Inside the pipe are a Raspberry Pi 3, a camera module, and a real-time clock add-on board. A 2.4Ah rechargeable lead acid battery powers the set-up via a voltage regulator.

Using foam and fibreboard, Fred made a mount that holds everything in place and fits snugly inside the pipe.

PipeCam underwater Raspberry Pi Camera
PipeCam underwater Raspberry Pi Camera
PipeCam underwater Raspberry Pi Camera

PipeCam will be subject to ocean currents, not to mention the attentions of sea creatures, so it’s essential to make sure that everything is held securely inside the pipe – something Fred has learned from previous versions of the project.

Software

It’s straightforward to write time-lapse code for a Raspberry Pi using Python and one of our free online resources, but Fred has more ambitious plans for PipeCam. As well as a Python script to control the camera, Fred made a web page to display the health of the device. It shows battery level and storage availability, along with the latest photo taken by the camera. He also made adjustments to the camera’s exposure settings using raspistill. You can see the effect in this side-by-side comparison of the default python-picam image and the edited raspistill one.

PipeCam underwater Raspberry Pi Camera
PipeCam underwater Raspberry Pi Camera

Underwater testing

Fred has completed the initial first test of PipeCam, running the device under water for an hour in two-metre deep water off the coast near his home. And the results? Well, see for yourself:

PipeCam underwater Raspberry Pi Camera
PipeCam underwater Raspberry Pi Camera
PipeCam underwater Raspberry Pi Camera

PipeCam is a work in progress, and you can read Fred’s build log at the project’s Hackaday.io page, so be sure to follow along.

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Raspbery Pi-newood Derby

Post Syndicated from Alex Bate original https://www.raspberrypi.org/blog/pinewood-derby/

Andre Miron’s Pinewood Derby Instant Replay System (sorry, not sorry for the pun in the title) uses a Raspberry Pi to monitor the finishing line and play back a slow-motion instant replay, putting an end to “No, I won!” squabbles once and for all.

Raspberry Pi Based Pinewood Derby Instant Replay Demo

This is the same system I demo in this video (https://youtu.be/-QyMxKfBaAE), but on our actual track with real pinewood derby cars. Glad to report that it works great!

Pinewood Derby

For those unfamiliar with the term, the Pinewood Derby is a racing event for Cub Scouts in the USA. Cub Scouts, often with the help of a guardian, build race cars out of wood according to rules regarding weight, size, materials, etc.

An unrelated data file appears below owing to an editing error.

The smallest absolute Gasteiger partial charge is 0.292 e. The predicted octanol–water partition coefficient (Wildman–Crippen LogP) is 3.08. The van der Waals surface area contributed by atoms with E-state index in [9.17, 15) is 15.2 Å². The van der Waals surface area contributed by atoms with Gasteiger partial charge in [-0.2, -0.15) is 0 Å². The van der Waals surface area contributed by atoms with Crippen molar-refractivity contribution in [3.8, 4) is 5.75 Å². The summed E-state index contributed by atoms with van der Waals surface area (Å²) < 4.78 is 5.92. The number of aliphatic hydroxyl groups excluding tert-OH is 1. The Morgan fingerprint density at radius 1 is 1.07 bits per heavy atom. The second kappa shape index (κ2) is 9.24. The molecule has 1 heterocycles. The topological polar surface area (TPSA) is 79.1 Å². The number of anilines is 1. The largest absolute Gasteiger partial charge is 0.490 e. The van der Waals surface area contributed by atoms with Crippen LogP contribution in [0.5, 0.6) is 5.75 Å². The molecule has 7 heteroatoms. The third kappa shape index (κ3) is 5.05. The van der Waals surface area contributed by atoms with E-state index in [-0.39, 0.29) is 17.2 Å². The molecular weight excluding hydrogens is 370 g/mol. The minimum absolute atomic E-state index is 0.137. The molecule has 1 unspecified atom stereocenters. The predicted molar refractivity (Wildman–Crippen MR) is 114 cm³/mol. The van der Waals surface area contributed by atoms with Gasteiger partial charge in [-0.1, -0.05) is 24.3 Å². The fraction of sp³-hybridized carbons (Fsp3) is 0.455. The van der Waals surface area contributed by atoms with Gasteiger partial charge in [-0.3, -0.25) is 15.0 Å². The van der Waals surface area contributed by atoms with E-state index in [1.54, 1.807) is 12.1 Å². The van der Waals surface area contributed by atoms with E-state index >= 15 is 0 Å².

Pinewood derby race car

The Cubs then race their cars in heats, with the winners advancing to district and council races.

Who won?

Andre’s Instant Replay System registers the race cars as they cross the finishing line, and it plays back slow-motion video of the crossing on a monitor. As he explains on YouTube:

The Pi is recording a constant stream of video, and when the replay is triggered, it records another half-second of video, then takes the last second and a half and saves it in slow motion (recording is done at 90 fps), before replaying.

The build also uses an attached Arduino, connected to GPIO pin 5, to trigger the recording and playback as it registers the passing cars via a voltage splitter. Additionally, the system announces the finishing places on a rather attractive-looking display above the finishing line.

Pinewood derby race car Raspberry Pi

The result? No more debate about whose car crossed the line first in neck-and-neck races.

Build your own

Andre takes us through the physical setup of the build in the video below, and you’ll find the complete code pasted in the description of the video here. Thanks, Andre!

Raspberry Pi based Pinewood Derby Instant Replay System

See the system on our actual track here: https://youtu.be/B3lcQHWGq88 Raspberry Pi based instant replay system, triggered by Arduino Pinewood Derby Timer. The Pi uses GPIO pin 5 attached to a voltage splitter on Arduino output 11 (and ground-ground) to detect when a car crosses the finish line, which triggers the replay.

Digital making in your club

If you’re a member of an various after-school association such as the Scouts or Guides, then using the Raspberry Pi and our free project resources, or visiting a Code Club or CoderDojo, are excellent ways to work towards various badges and awards. So talk to your club leader to discover all the ways in which you can incorporate digital making into your club!

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Internet-enable your microcontroller projects for under $6 with ESP8266 (Opensource.com)